Google is adding video collaboration to its growing Apps family with the formal announcement of Google Video for business . However, the announcement has been overshadowed by “leaked” news of an even bigger push: confirmation of the long-expected move by Google into the browser space.

The video move is a logical step for Google, given the extent to which video is becoming embedded in websites and everyday online consumer activity. Google’s plan is to make the simplicity of consumer video available to businesses so that they do not need specialist admins or expensive storage and encoding subsystems to capitalise on the appeal of video for sharing information.

“Video has been democratised by devices having cameras built in to things like YouTube, but running these sorts of services inside a business can be very complex and costly so you end up with only the wealthiest companies doing it, and even then only in silos,” said Dave Armstrong, Google product marketing manager.

Google anticipates that firms will use the new Apps capability to upload speeches by company leaders, training materials, events and so on so that they can be viewed by employees. The technology is based on code from YouTube and Google Video and supports the familiar comments, ratings and metadata tagging; users can also jump ahead to specific scenes. Videos can be saved in standard or high definition and can be downloaded or embedded in Google Sites and other websites that accept Google Gadgets. Maximum video size is 300MB.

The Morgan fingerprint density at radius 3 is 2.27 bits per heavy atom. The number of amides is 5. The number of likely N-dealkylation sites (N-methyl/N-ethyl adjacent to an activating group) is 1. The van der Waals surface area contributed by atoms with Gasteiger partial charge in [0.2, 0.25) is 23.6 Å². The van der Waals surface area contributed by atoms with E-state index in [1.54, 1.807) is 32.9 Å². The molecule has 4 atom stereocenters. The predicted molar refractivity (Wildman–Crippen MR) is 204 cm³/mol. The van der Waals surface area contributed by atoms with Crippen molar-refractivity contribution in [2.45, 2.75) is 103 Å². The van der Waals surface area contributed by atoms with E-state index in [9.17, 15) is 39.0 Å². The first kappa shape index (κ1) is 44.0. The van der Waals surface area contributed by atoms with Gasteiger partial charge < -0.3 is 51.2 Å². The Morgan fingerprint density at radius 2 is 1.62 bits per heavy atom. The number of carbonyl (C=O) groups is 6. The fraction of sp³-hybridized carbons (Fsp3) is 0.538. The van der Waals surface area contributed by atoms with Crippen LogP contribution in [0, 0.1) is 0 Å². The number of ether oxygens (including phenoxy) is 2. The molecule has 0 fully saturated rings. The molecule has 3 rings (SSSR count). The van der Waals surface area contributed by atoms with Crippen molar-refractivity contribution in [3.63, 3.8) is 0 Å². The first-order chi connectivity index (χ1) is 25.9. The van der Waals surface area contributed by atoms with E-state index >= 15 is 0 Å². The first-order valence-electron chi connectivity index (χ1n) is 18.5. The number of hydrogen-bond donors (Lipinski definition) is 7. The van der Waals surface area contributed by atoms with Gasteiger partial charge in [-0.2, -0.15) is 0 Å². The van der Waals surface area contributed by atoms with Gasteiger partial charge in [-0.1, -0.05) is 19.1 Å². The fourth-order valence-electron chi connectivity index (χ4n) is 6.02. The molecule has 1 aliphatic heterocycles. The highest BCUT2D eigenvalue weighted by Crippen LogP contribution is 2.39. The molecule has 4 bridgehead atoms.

The possible catch for some organisations is that Video for business is only available to Google Apps Premier Edition customers as part of the £25/€40 per user per year fee. Also, it can only be accessed by users on the same domain so firms wishing to share video materials with value-chain partners could be frustrated. Google’s Armstrong said this policy could be revisited depending on customer feedback.

The Video for business story was understandably swamped when Google sent out a comic introducing its open source browser effort, called Chrome. In a blog, the firm said that it had accidentally “hit ‘send’ a bit early”.

Chrome, currently in beta for Windows, is being brought to market because Google sees a need to “completely rethink the browser” to create “a modern platform for web pages and applications”. As with Google’s home search page, the idea will be to have a clean, fast platform, and tabs will operate in their own sandboxes to improve robustness and security.

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